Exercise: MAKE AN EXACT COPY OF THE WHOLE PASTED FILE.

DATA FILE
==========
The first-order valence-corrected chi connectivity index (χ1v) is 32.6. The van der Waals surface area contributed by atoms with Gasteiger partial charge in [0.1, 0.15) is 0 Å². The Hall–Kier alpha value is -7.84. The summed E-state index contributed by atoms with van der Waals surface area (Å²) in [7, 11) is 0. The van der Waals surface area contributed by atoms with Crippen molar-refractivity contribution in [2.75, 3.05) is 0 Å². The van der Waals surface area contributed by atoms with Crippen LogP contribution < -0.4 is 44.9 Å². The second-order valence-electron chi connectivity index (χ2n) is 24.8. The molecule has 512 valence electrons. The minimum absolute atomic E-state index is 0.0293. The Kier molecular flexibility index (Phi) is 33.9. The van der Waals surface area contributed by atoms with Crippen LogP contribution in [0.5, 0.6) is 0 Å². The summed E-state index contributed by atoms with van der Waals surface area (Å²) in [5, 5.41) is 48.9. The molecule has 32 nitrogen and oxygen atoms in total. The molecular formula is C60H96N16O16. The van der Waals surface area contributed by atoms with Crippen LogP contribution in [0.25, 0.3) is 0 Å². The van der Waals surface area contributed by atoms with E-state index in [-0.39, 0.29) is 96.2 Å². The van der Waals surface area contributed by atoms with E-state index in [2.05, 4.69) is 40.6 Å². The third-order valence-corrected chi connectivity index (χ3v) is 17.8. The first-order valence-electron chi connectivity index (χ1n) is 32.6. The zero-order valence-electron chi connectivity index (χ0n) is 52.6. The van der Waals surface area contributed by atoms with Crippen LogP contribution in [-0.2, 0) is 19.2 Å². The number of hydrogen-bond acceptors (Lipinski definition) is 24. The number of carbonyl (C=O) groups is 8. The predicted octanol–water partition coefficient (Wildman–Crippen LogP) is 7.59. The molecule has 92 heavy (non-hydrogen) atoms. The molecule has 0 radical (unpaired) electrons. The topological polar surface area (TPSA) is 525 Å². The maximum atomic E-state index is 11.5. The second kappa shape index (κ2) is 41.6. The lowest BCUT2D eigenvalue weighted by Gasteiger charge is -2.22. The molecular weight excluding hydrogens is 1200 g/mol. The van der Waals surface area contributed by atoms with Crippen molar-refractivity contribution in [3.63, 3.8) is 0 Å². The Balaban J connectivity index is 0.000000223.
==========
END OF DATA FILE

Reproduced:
The first-order valence-corrected chi connectivity index (χ1v) is 32.6. The van der Waals surface area contributed by atoms with Gasteiger partial charge in [0.1, 0.15) is 0 Å². The Hall–Kier alpha value is -7.84. The summed E-state index contributed by atoms with van der Waals surface area (Å²) in [7, 11) is 0. The van der Waals surface area contributed by atoms with Crippen molar-refractivity contribution in [2.75, 3.05) is 0 Å². The van der Waals surface area contributed by atoms with Crippen LogP contribution < -0.4 is 44.9 Å². The second-order valence-electron chi connectivity index (χ2n) is 24.8. The molecule has 512 valence electrons. The minimum absolute atomic E-state index is 0.0293. The Kier molecular flexibility index (Phi) is 33.9. The van der Waals surface area contributed by atoms with Crippen LogP contribution in [0.5, 0.6) is 0 Å². The summed E-state index contributed by atoms with van der Waals surface area (Å²) in [5, 5.41) is 48.9. The molecule has 32 nitrogen and oxygen atoms in total. The molecular formula is C60H96N16O16. The van der Waals surface area contributed by atoms with Crippen LogP contribution in [0.25, 0.3) is 0 Å². The van der Waals surface area contributed by atoms with E-state index in [-0.39, 0.29) is 96.2 Å². The van der Waals surface area contributed by atoms with E-state index in [2.05, 4.69) is 40.6 Å². The third-order valence-corrected chi connectivity index (χ3v) is 17.8. The first-order valence-electron chi connectivity index (χ1n) is 32.6. The zero-order valence-electron chi connectivity index (χ0n) is 52.6. The van der Waals surface area contributed by atoms with Crippen LogP contribution in [-0.2, 0) is 19.2 Å². The number of hydrogen-bond acceptors (Lipinski definition) is 24. The number of carbonyl (C=O) groups is 8. The predicted octanol–water partition coefficient (Wildman–Crippen LogP) is 7.59. The molecule has 92 heavy (non-hydrogen) atoms. The molecule has 0 radical (unpaired) electrons. The topological polar surface area (TPSA) is 525 Å². The maximum atomic E-state index is 11.5. The second kappa shape index (κ2) is 41.6. The lowest BCUT2D eigenvalue weighted by Gasteiger charge is -2.22. The molecular weight excluding hydrogens is 1200 g/mol. The van der Waals surface area contributed by atoms with Crippen molar-refractivity contribution in [3.63, 3.8) is 0 Å². The Balaban J connectivity index is 0.000000223.